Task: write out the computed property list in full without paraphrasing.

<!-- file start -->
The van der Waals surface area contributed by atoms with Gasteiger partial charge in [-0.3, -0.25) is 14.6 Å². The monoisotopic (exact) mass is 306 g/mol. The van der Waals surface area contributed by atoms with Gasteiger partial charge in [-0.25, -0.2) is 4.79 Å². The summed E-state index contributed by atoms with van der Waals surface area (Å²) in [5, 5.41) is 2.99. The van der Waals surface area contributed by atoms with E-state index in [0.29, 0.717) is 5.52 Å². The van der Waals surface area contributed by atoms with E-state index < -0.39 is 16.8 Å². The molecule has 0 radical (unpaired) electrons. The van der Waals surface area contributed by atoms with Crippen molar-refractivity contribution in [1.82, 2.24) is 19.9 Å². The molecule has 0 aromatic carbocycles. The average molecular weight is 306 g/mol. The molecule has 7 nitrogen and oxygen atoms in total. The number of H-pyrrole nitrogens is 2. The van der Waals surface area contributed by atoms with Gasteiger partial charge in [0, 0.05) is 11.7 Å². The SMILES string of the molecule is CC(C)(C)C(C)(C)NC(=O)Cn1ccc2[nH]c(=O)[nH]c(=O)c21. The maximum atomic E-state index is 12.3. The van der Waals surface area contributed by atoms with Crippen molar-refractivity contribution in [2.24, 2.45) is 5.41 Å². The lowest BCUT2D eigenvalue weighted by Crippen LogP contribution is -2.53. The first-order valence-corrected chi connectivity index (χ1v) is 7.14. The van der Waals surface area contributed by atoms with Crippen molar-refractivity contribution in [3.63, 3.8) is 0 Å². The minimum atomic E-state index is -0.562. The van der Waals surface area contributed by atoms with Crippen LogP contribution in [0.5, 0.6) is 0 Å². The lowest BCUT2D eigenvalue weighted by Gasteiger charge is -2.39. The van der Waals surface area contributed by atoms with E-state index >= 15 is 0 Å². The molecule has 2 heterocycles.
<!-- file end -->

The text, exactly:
The van der Waals surface area contributed by atoms with Gasteiger partial charge in [-0.3, -0.25) is 14.6 Å². The monoisotopic (exact) mass is 306 g/mol. The van der Waals surface area contributed by atoms with Gasteiger partial charge in [-0.25, -0.2) is 4.79 Å². The summed E-state index contributed by atoms with van der Waals surface area (Å²) in [5, 5.41) is 2.99. The van der Waals surface area contributed by atoms with E-state index in [0.29, 0.717) is 5.52 Å². The van der Waals surface area contributed by atoms with E-state index < -0.39 is 16.8 Å². The molecule has 0 radical (unpaired) electrons. The van der Waals surface area contributed by atoms with Crippen molar-refractivity contribution in [1.82, 2.24) is 19.9 Å². The molecule has 0 aromatic carbocycles. The average molecular weight is 306 g/mol. The molecule has 7 nitrogen and oxygen atoms in total. The number of H-pyrrole nitrogens is 2. The van der Waals surface area contributed by atoms with Gasteiger partial charge in [0, 0.05) is 11.7 Å². The SMILES string of the molecule is CC(C)(C)C(C)(C)NC(=O)Cn1ccc2[nH]c(=O)[nH]c(=O)c21. The maximum atomic E-state index is 12.3. The van der Waals surface area contributed by atoms with Crippen molar-refractivity contribution in [2.24, 2.45) is 5.41 Å². The lowest BCUT2D eigenvalue weighted by Crippen LogP contribution is -2.53. The first-order valence-corrected chi connectivity index (χ1v) is 7.14. The van der Waals surface area contributed by atoms with Crippen molar-refractivity contribution in [3.63, 3.8) is 0 Å². The minimum atomic E-state index is -0.562. The van der Waals surface area contributed by atoms with Crippen LogP contribution in [0.5, 0.6) is 0 Å². The lowest BCUT2D eigenvalue weighted by Gasteiger charge is -2.39. The van der Waals surface area contributed by atoms with E-state index >= 15 is 0 Å². The molecule has 2 heterocycles.